Research Article: How Well Do Clinical Pain Assessment Tools Reflect Pain in Infants?

Date Published: June 24, 2008

Publisher: Public Library of Science

Author(s): Rebeccah Slater, Anne Cantarella, Linda Franck, Judith Meek, Maria Fitzgerald, A. David Edwards

Abstract: BackgroundPain in infancy is poorly understood, and medical staff often have difficulty assessing whether an infant is in pain. Current pain assessment tools rely on behavioural and physiological measures, such as change in facial expression, which may not accurately reflect pain experience. Our ability to measure cortical pain responses in young infants gives us the first opportunity to evaluate pain assessment tools with respect to the sensory input and establish whether the resultant pain scores reflect cortical pain processing.Methods and FindingsCortical haemodynamic activity was measured in infants, aged 25–43 wk postmenstrual, using near-infrared spectroscopy following a clinically required heel lance and compared to the magnitude of the premature infant pain profile (PIPP) score in the same infant to the same stimulus (n = 12, 33 test occasions). Overall, there was good correlation between the PIPP score and the level of cortical activity (regression coefficient = 0.72, 95% confidence interval [CI] limits 0.32–1.11, p = 0.001; correlation coefficient = 0.57). Of the different PIPP components, facial expression correlated best with cortical activity (regression coefficient = 1.26, 95% CI limits 0.84–1.67, p < 0.0001; correlation coefficient = 0.74) (n = 12, 33 test occasions). Cortical pain responses were still recorded in some infants who did not display a change in facial expression.ConclusionsWhile painful stimulation generally evokes parallel cortical and behavioural responses in infants, pain may be processed at the cortical level without producing detectable behavioural changes. As a result, an infant with a low pain score based on behavioural assessment tools alone may not be pain free.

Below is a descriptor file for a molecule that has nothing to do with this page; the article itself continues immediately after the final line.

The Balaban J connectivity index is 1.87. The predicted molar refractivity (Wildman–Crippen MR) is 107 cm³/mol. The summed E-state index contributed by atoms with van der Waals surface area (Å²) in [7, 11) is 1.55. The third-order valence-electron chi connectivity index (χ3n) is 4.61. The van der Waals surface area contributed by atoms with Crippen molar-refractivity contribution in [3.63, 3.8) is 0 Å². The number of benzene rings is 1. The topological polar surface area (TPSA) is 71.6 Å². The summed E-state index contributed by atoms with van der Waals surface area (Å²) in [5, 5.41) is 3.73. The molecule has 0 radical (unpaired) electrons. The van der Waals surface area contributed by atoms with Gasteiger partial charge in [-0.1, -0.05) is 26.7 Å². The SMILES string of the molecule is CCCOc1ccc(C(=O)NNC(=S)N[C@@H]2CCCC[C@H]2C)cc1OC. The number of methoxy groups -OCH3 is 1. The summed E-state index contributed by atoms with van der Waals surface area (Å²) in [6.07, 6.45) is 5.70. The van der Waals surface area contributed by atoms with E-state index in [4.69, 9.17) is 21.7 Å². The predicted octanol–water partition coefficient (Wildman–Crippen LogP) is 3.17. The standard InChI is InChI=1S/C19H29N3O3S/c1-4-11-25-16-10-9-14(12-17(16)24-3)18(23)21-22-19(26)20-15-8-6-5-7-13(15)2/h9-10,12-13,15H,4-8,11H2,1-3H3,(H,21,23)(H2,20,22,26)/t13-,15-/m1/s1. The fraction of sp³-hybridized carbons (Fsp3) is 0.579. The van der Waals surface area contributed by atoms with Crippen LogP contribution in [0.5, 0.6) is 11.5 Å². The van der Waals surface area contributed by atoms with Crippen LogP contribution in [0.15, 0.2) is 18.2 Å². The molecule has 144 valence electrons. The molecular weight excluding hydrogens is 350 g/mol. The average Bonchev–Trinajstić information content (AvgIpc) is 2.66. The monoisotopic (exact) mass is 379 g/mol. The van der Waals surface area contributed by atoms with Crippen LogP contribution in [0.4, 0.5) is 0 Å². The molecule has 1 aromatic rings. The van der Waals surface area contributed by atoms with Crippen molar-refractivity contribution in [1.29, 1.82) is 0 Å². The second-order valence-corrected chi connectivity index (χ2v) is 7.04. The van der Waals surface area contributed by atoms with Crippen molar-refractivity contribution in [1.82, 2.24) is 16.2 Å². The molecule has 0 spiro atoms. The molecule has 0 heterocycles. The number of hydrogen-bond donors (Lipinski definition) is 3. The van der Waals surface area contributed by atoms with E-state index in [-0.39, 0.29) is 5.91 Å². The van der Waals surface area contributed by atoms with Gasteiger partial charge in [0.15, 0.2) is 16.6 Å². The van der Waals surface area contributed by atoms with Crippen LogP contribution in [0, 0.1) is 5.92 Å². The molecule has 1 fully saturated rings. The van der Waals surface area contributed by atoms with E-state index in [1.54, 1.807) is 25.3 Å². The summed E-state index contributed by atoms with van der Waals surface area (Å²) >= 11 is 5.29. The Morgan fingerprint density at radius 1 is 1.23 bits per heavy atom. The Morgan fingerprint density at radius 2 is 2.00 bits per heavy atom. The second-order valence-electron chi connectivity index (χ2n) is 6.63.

Partial Text: One of the major barriers to providing adequate pain relief to infants and young children is gauging how much pain they are feeling and therefore how much analgesia is required. While adults can use visual analogue scales to report their pain, infants cannot report subjective pain intensity, and clinical pain scoring systems are based upon behavioural, physiological, and metabolic signs [1,2]. The well-established premature infant pain profile (PIPP), for example, ascribes a value to infant behaviours such as sleep state and change in facial expression to produce a composite pain score, which is weighted for age. Such scores have become the major outcome measure in recent analgesic trials of sucrose and morphine [3,4], despite the fact that they can arise from activation of subcortical somatic and autonomic motor pathways and may not be reliably linked to central sensory or emotional processing in the brain.

The hypothesis was that the clinical pain score, calculated using the PIPP, would correlate with the magnitude of evoked cortical haemodynamic activity recorded from the infant brain in response to a heel lance. The primary outcome measures were (i) cortical activity measured as the change in total haemoglobin (HbT) concentration using NIRS and (ii) a clinical pain score, calculated using the PIPP.

The difficulty in accurate measurement of pain in infants is a major impediment in providing effective analgesia for infants undergoing neonatal intensive care. Here, for the first time, we have measured the cortical haemodynamic activity evoked by noxious stimulation in infants while simultaneously scoring their responses with a validated clinical behavioural and physiological assessment tool. Studies were undertaken when hospitalised infants underwent noxious procedures as part of their routine medical care. The results show that while observable behaviour and physiological changes are in general well correlated with cortical activation, it is possible to record significant cortical activity with no concomitant behavioural response.

Source:

http://doi.org/10.1371/journal.pmed.0050129

 

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